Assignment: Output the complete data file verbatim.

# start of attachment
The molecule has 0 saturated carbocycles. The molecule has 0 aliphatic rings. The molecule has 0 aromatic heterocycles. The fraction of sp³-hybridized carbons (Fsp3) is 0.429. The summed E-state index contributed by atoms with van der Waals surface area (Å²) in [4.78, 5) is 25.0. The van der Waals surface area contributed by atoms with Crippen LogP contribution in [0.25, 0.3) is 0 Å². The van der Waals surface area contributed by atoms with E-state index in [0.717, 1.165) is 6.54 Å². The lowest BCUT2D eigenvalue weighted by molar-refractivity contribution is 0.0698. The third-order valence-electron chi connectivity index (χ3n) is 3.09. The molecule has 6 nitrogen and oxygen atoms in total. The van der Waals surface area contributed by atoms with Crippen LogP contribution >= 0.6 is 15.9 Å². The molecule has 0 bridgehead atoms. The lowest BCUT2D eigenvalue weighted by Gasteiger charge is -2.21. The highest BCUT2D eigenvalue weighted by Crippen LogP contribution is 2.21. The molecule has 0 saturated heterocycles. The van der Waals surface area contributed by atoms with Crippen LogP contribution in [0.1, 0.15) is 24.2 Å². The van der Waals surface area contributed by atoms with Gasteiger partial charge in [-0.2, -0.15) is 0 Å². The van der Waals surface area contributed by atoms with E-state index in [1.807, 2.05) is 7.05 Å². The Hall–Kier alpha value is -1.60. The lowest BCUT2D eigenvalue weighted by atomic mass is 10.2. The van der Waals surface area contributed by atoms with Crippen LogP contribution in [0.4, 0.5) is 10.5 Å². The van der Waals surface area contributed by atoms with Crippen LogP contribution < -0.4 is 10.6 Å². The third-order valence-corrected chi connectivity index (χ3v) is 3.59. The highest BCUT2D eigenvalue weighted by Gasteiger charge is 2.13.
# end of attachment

The molecule has 0 saturated carbocycles. The molecule has 0 aliphatic rings. The molecule has 0 aromatic heterocycles. The fraction of sp³-hybridized carbons (Fsp3) is 0.429. The summed E-state index contributed by atoms with van der Waals surface area (Å²) in [4.78, 5) is 25.0. The van der Waals surface area contributed by atoms with Crippen LogP contribution in [0.25, 0.3) is 0 Å². The van der Waals surface area contributed by atoms with E-state index in [0.717, 1.165) is 6.54 Å². The lowest BCUT2D eigenvalue weighted by molar-refractivity contribution is 0.0698. The third-order valence-electron chi connectivity index (χ3n) is 3.09. The molecule has 6 nitrogen and oxygen atoms in total. The van der Waals surface area contributed by atoms with Crippen LogP contribution >= 0.6 is 15.9 Å². The molecule has 0 bridgehead atoms. The lowest BCUT2D eigenvalue weighted by Gasteiger charge is -2.21. The highest BCUT2D eigenvalue weighted by Crippen LogP contribution is 2.21. The molecule has 0 saturated heterocycles. The van der Waals surface area contributed by atoms with Crippen LogP contribution in [0.1, 0.15) is 24.2 Å². The van der Waals surface area contributed by atoms with Gasteiger partial charge in [-0.2, -0.15) is 0 Å². The van der Waals surface area contributed by atoms with E-state index in [1.807, 2.05) is 7.05 Å². The Hall–Kier alpha value is -1.60. The lowest BCUT2D eigenvalue weighted by atomic mass is 10.2. The van der Waals surface area contributed by atoms with Crippen LogP contribution in [0.4, 0.5) is 10.5 Å². The van der Waals surface area contributed by atoms with Crippen LogP contribution < -0.4 is 10.6 Å². The third-order valence-corrected chi connectivity index (χ3v) is 3.59. The highest BCUT2D eigenvalue weighted by Gasteiger charge is 2.13.